Last Generation Of Kiwi Smokers Need More Support Than Ever To Quit On World Smokefree Day

Press Release

30 May 2023


People who smoke are getting older; over the past decade, the age of Kiwis who smoke has risen from a median of 25 to 35. ASH says with policy to remove nicotine from cigarettes, and Smokefree 2025 only 2 years away, more than ever we need to support the remaining smokers who are at most risk from smoking related death and disease.

“While we have been incredibly successful preventing youth smoking, with only 6% of under 25s now smoking daily compared to 19% a decade ago, it’s been older smokers who have had the slowest quit rates says ASH Director Ben Youdan ahead of World Smokefree Day tomorrow (marked as the World Health Organization's “No Tobacco Day” overseas.)

“More than two thirds of smokers are now over 35 and likely longer term dependent smokers. This is the generation facing smoking related illness in the next 10-15 years. What’s particularly concerning is that it’s deprived and disadvantaged populations suffering most. Many of these adults are dying ‘out of sight’, and this needs to change” says Mr Youdan.

The focus of World Smokefree Day is “We’re backing you”, and thousands of Kiwis will have been trying to quit this past month. Anytime is a great time to quit smoking, and it’s even better to do so now when you can be part of nationwide movement.

The 300,000 Kiwis who still smoke need help to break their deadly habit as soon as possible. Smokers need to plan a path to quit because in less than 2 years there will be no nicotine in cigarettes anymore. This is going to be especially hard on middle aged and older smokers who have been dependent for many years.

“We have an obligation to support these people, preparing them to manage their nicotine dependence once cigarettes no longer do that. It can be daunting to quit especially if you have already tried many times and ways. Whilst vaping’s been proven to help many tens of thousands quit, the impact has been less for older smokers who use alternatives less” says Mr Youdan.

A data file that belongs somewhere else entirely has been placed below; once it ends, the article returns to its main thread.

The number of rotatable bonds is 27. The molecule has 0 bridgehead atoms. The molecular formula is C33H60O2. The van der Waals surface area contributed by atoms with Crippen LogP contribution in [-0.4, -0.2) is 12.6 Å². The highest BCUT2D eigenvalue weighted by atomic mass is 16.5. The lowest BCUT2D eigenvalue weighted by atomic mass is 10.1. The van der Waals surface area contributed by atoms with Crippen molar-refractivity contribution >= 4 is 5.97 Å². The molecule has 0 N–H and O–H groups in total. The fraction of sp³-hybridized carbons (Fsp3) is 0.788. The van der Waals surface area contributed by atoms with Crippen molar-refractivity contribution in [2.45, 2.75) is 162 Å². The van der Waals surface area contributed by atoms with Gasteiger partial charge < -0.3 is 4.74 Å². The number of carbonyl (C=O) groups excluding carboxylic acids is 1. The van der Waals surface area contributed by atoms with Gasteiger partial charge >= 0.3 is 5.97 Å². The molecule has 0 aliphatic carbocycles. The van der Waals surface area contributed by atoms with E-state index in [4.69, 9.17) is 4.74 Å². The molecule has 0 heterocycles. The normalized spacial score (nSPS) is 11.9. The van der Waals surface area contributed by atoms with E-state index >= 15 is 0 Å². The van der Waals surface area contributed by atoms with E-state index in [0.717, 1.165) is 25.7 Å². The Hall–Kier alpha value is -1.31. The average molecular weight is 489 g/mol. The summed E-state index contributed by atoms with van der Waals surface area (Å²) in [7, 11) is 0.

The ASH Director last week attended a US tobacco harm reduction summit in Washington DC alongside leading public health and addictions researchers and policy experts from around the world. Evidence presented showed that whilst vaping has had a profound impact on reducing smoking, there is increasing certainty that it is substantially less harmful.

Mr Youdan also met with White House officials to share New Zealand’s experience with tobacco policy, including how to achieve the balance between helping adults to quit, and stopping young people from vaping.

ASH says we need strong public campaigns directed at adult smokers, in particular the middle aged and people in struggling communities. We proudly support quit initiatives likes those of Hāpai te Hauora this month.

“While there have been major successes for Māori, with quit rates doubling in the last 2 years, and almost quadrupling for wāhine Māori, smoking is still overrepresented, so these types of community campaigns are crucial to help break smoking dependency. We must maintain momentum and every month should be a celebration of quitting together, not just once a year,” Mr Youdan says, “we all need to encourage, educate and empower people to quit and highlight the health and wealth gains, which will ultimately save thousands of Kiwi lives.“